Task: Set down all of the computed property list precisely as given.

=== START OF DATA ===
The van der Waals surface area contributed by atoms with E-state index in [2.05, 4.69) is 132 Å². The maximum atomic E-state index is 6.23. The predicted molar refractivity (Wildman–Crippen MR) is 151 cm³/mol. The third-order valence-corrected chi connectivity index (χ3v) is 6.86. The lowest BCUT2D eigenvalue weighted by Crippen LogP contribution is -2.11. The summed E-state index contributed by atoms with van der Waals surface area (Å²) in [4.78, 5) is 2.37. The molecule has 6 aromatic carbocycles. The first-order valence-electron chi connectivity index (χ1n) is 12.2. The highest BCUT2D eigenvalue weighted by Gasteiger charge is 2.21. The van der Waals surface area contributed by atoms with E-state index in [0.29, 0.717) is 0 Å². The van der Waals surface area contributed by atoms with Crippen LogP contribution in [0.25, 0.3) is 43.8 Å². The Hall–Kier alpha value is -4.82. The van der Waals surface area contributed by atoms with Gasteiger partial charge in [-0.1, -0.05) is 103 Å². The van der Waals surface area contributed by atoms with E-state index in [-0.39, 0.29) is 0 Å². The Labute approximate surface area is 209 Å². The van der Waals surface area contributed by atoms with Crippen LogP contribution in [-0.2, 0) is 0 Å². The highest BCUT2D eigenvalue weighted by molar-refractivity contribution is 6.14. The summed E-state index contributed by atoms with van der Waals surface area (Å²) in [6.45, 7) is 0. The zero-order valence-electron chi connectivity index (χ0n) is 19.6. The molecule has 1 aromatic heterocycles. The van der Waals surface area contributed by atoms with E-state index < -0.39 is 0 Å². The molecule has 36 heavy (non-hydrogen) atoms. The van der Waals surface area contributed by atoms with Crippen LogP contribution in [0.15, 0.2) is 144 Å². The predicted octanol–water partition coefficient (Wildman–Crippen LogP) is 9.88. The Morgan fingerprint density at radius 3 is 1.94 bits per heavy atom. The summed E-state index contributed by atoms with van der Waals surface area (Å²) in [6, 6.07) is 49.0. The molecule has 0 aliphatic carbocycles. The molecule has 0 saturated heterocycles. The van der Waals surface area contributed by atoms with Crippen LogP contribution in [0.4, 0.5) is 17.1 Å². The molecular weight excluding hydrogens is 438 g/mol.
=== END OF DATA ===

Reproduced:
The van der Waals surface area contributed by atoms with E-state index in [2.05, 4.69) is 132 Å². The maximum atomic E-state index is 6.23. The predicted molar refractivity (Wildman–Crippen MR) is 151 cm³/mol. The third-order valence-corrected chi connectivity index (χ3v) is 6.86. The lowest BCUT2D eigenvalue weighted by Crippen LogP contribution is -2.11. The summed E-state index contributed by atoms with van der Waals surface area (Å²) in [4.78, 5) is 2.37. The molecule has 6 aromatic carbocycles. The first-order valence-electron chi connectivity index (χ1n) is 12.2. The highest BCUT2D eigenvalue weighted by Gasteiger charge is 2.21. The van der Waals surface area contributed by atoms with E-state index in [0.29, 0.717) is 0 Å². The van der Waals surface area contributed by atoms with Crippen LogP contribution in [0.25, 0.3) is 43.8 Å². The Hall–Kier alpha value is -4.82. The van der Waals surface area contributed by atoms with Gasteiger partial charge in [-0.1, -0.05) is 103 Å². The van der Waals surface area contributed by atoms with E-state index in [-0.39, 0.29) is 0 Å². The Labute approximate surface area is 209 Å². The van der Waals surface area contributed by atoms with Crippen LogP contribution in [-0.2, 0) is 0 Å². The highest BCUT2D eigenvalue weighted by molar-refractivity contribution is 6.14. The summed E-state index contributed by atoms with van der Waals surface area (Å²) in [6.45, 7) is 0. The zero-order valence-electron chi connectivity index (χ0n) is 19.6. The molecule has 1 aromatic heterocycles. The van der Waals surface area contributed by atoms with E-state index < -0.39 is 0 Å². The molecule has 36 heavy (non-hydrogen) atoms. The van der Waals surface area contributed by atoms with Crippen LogP contribution in [0.15, 0.2) is 144 Å². The predicted octanol–water partition coefficient (Wildman–Crippen LogP) is 9.88. The Morgan fingerprint density at radius 3 is 1.94 bits per heavy atom. The summed E-state index contributed by atoms with van der Waals surface area (Å²) in [6, 6.07) is 49.0. The molecule has 0 aliphatic carbocycles. The molecule has 0 saturated heterocycles. The van der Waals surface area contributed by atoms with Crippen LogP contribution in [0.4, 0.5) is 17.1 Å². The molecular weight excluding hydrogens is 438 g/mol.